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Oigara bags regional banker of the year trophy

CPI Financial CEO Robin Amlot (left) and the Banker Africa editor Sarah Owermohle award KCB chief executive Joshua Oigara as Banker of the Year in the region during the Banker Africa East Africa Awards in Nairobi this week. PHOTO | SALATON NJAU
CPI Financial CEO Robin Amlot (left) and the Banker Africa editor Sarah Owermohle award KCB chief executive Joshua Oigara as Banker of the Year in the region during the Banker Africa East Africa Awards in Nairobi this week. PHOTO | SALATON NJAU 

Kenya Commercial Bank (KCB) boss Joshua Oigara has been named the 2016 banker of the year at the third Banker Africa East Africa Awards held in Nairobi.

KCB bagged three awards: best commercial bank in Kenya, best retail bank and best commercial bank in East Africa.

Chief executive and President of CRDB Bank Tanzania, Charles Kimei, received the lifetime achievement award in recognition of his more than 30 years of achievement in the financial services sector.

“Each year, the Banker Africa East Africa Awards identifies and reward excellence in financial services. We aim to promote best practice and offer recognition to the key players working to help create a prosperous diversified future for the region’s economies,” said Robin Amlôt, chief executive officer of CPI Financial, the publishers of Banker Africa magazine.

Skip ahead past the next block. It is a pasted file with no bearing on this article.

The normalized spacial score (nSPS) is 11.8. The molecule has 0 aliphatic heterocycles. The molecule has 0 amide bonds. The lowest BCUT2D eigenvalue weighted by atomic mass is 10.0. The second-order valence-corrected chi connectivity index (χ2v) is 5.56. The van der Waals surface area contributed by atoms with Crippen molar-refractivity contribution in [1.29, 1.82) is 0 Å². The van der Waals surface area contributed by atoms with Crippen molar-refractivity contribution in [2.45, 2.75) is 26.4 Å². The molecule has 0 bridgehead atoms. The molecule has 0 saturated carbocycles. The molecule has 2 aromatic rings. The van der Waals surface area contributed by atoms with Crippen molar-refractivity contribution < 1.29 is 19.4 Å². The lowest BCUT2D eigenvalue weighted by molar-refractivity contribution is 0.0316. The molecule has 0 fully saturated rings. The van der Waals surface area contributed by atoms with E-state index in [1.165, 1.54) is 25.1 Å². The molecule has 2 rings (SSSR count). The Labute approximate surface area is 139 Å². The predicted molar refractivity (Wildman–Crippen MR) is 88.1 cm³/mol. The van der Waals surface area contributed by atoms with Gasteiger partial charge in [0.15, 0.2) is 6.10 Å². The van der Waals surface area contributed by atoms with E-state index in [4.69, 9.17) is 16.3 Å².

The winners were chosen by more than 23,500 voters in East Africa, the largest number in the three-year history of the awards.

Among the big winners were Bank of Khartoum which won two awards, Barclays, CBA Group, Co-op Bank of Kenya, DTB, Ecobank, Equity Bank and NIC Bank.

Public confidence

Different units of StanChart and Stanbic also won, with the group holdings taking three awards each.

A total of 24 institutions across six countries — Kenya, Tanzania, Uganda, Rwanda, Sudan and Ethiopia — shared 37 corporate awards.

The Kenya Bankers Association CEO Habil Olaka said that bankers’ focus should be on winning back public confidence after the Kenyan banking sector was hit by turmoil in the past one year.

“It is no longer business as usual because our customers are losing faith in banks and we have a duty to rebuild trust in the industry and the banking institution,” Mr Olaka said.

Three lenders, Dubai, Imperial and Chase banks have been put under receivership in recent months over poor governance, insider lending, fraud and operating outside regulations.

Chase Bank has since been re-opened even as the Central Bank of Kenya (CBK) is embroiled in court cases with the owners of the other two banks.

CBK chairman Mohamed Nyaoga said good governance will lead to improved financial reporting, compliance, consumer protection, profitability and higher dividends for shareholders.

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